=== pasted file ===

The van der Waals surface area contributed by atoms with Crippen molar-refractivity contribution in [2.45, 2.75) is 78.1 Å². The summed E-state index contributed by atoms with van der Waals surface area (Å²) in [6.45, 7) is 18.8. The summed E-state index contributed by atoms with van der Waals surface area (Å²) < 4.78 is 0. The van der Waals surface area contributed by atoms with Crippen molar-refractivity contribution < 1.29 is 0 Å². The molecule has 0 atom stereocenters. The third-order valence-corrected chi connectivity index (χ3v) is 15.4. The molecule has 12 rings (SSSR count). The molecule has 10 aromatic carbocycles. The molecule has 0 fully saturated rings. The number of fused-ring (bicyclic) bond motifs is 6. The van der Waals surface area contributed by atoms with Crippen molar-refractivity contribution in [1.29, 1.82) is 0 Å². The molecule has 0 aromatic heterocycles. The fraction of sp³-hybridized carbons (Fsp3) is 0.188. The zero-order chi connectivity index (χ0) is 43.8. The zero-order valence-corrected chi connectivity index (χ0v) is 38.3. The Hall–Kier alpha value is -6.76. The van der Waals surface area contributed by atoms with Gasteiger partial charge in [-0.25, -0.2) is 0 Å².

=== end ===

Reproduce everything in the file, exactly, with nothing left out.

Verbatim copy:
The van der Waals surface area contributed by atoms with Crippen molar-refractivity contribution in [2.45, 2.75) is 78.1 Å². The summed E-state index contributed by atoms with van der Waals surface area (Å²) in [6.45, 7) is 18.8. The summed E-state index contributed by atoms with van der Waals surface area (Å²) < 4.78 is 0. The van der Waals surface area contributed by atoms with Crippen molar-refractivity contribution < 1.29 is 0 Å². The molecule has 0 atom stereocenters. The third-order valence-corrected chi connectivity index (χ3v) is 15.4. The molecule has 12 rings (SSSR count). The molecule has 10 aromatic carbocycles. The molecule has 0 fully saturated rings. The number of fused-ring (bicyclic) bond motifs is 6. The van der Waals surface area contributed by atoms with Crippen molar-refractivity contribution in [1.29, 1.82) is 0 Å². The molecule has 0 aromatic heterocycles. The fraction of sp³-hybridized carbons (Fsp3) is 0.188. The zero-order chi connectivity index (χ0) is 43.8. The zero-order valence-corrected chi connectivity index (χ0v) is 38.3. The Hall–Kier alpha value is -6.76. The van der Waals surface area contributed by atoms with Gasteiger partial charge in [-0.25, -0.2) is 0 Å².